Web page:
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Medicaid's pandemic-related protections are ending and that's creating problems


The public health emergency for COVID is officially over, and that presents a massive challenge for Medicaid, which covers 1 in 5 Americans. Every single one of them will now have to be found and reenrolled or lose that insurance. And the clock is ticking. Reporter Farah Yousry explains that in Indianapolis, Black churches have jumped in to try and help the government quickly find the most vulnerable patients before they become uninsured.

UNIDENTIFIED PERSON #1: Hello, hello, hello.

FARAH YOUSRY, BYLINE: On a recent Saturday at Broadway Church near downtown Indianapolis, they put up a big inflatable castle for the kids. There were burgers and hot dogs and music.

SHONDA NICOLE GLADDEN: People are painting faces. We love to see it (laughter).

YOUSRY: That's Reverend Shonda Nicole Gladden. She stands out front with a microphone.

GLADDEN: You could be at risk of losing your benefits. We need you to come inside right now. Learn more about the crisis.

YOUSRY: If you were on Medicaid during the pandemic, you stayed on Medicaid. States stopped checking eligibility or requiring paperwork. But now those COVID-related protections have expired, and up to 24 million people nationwide could lose their health insurance. Some may lose Medicaid because they got a new job or a raise that makes them ineligible. But millions could unintentionally get lost in the complicated Medicaid bureaucracy and lose their insurance even if they still qualify. Reverend Gladden worries many in the Black community may slip through the cracks if Indiana mails them paperwork that they never get.

GLADDEN: With COVID-19, you know, a lot of people were displaced, and a lot of things changed for people. But Medicaid doesn't have that information necessarily. So if they've moved and they have a new address, they won't get the notification.

YOUSRY: Broadway and three other local churches are working with the regional hospital system to get the word out.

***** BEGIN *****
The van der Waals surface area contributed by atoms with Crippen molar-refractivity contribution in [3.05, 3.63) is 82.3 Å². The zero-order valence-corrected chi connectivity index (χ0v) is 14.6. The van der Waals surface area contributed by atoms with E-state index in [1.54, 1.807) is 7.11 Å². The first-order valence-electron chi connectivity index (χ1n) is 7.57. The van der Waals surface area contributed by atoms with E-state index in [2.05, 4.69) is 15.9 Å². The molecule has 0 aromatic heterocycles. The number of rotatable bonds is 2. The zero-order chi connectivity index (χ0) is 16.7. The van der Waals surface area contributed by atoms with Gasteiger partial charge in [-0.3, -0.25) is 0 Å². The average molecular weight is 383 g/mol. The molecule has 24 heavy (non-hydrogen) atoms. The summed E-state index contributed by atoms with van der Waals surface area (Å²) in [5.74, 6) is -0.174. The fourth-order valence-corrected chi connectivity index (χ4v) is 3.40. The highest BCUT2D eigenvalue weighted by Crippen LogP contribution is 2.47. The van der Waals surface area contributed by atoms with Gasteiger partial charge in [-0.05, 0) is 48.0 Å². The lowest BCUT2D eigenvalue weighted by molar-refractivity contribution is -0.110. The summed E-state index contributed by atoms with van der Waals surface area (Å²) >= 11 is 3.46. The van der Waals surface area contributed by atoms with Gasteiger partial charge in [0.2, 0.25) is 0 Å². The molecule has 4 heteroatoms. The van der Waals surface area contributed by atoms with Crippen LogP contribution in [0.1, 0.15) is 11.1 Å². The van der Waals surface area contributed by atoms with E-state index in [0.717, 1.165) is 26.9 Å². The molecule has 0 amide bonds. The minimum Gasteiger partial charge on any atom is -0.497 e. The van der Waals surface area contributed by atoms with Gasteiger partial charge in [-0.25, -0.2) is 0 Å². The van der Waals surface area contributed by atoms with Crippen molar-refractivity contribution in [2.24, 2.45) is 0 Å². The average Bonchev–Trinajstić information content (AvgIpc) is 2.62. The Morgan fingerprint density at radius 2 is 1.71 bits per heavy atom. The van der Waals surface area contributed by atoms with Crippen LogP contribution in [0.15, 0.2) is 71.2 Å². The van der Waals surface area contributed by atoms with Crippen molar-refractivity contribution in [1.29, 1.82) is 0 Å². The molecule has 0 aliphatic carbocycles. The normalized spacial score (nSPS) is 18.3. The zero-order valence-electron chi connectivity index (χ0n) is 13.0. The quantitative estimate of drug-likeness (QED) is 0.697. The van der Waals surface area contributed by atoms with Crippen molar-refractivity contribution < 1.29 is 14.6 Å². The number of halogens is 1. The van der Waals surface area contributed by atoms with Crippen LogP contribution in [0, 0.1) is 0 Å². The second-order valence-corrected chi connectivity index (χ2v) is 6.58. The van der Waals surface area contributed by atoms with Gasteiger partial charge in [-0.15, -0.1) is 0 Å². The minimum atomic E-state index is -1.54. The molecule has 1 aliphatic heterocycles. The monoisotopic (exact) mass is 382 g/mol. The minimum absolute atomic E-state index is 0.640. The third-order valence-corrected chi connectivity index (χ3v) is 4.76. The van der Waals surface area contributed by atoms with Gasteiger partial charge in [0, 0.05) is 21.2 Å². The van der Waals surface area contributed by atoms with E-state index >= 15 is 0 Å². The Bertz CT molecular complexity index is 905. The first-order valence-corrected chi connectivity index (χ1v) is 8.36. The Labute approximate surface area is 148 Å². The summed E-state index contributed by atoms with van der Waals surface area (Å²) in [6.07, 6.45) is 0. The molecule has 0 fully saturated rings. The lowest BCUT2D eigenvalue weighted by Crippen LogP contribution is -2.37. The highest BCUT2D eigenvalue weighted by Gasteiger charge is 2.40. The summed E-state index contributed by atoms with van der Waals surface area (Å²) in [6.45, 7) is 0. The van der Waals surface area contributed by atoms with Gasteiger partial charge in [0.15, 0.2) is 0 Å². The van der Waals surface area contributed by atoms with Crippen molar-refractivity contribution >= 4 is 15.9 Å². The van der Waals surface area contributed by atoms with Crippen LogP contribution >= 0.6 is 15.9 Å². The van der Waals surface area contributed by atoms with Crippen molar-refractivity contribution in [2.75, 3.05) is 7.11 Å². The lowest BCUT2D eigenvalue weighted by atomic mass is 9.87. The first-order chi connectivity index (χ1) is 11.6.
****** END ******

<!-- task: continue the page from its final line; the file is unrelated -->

UNIDENTIFIED PERSON #2: So either you're going to be automatically...

YOUSRY: All the action is down in the church's basement. That's where attorneys and Medicaid navigators have set up information tables. People could also get their blood pressure checked or even a COVID vaccine. The idea is to meet people where they are, Gladden says.

GLADDEN: Sometimes, particularly in the Black community, it's a little taboo to talk about things like this. They're not coming up saying, I'm really stressed about this. But they will show up and just soak in the information.

YOUSRY: Ohioma Ndubuaku (ph) showed up at the church's basement later. She has several health problems and uses a walker because of her arthritis.

OHIOMA NDUBUAKU: I have arthritis, diabetic, and I have some kidney problems.

YOUSRY: Medicaid helps cover many of her health bills, and she's terrified of losing it. She says Social Security just isn't enough to cover the day-to-day basics.

NDUBUAKU: With what Social Security is paying, it cannot pay for my loan, pay for my rent and pay for any other thing.

YOUSRY: An insurance broker tries to show Ndubuaku an online portal where she can check if the Medicaid agency has sent her any notices. But she says she does not have a computer and can barely navigate the internet on her phone. Her situation shows precisely why churches and clinics and food banks will all need to help people navigate this complicated process. That's according to David Craig, a professor at nearby Indiana University, who's helping the churches do outreach.

DAVID CRAIG: We've got a five-alarm bell ringing, and it's going to be ringing a lot louder a year from now.

YOUSRY: A year from now is when nearly 400,000 people in Indiana alone are expected to lose their Medicaid coverage.

For NPR News, I'm Farah Yousry in Indianapolis. Transcript provided by NPR, Copyright NPR.

Farah Yousry

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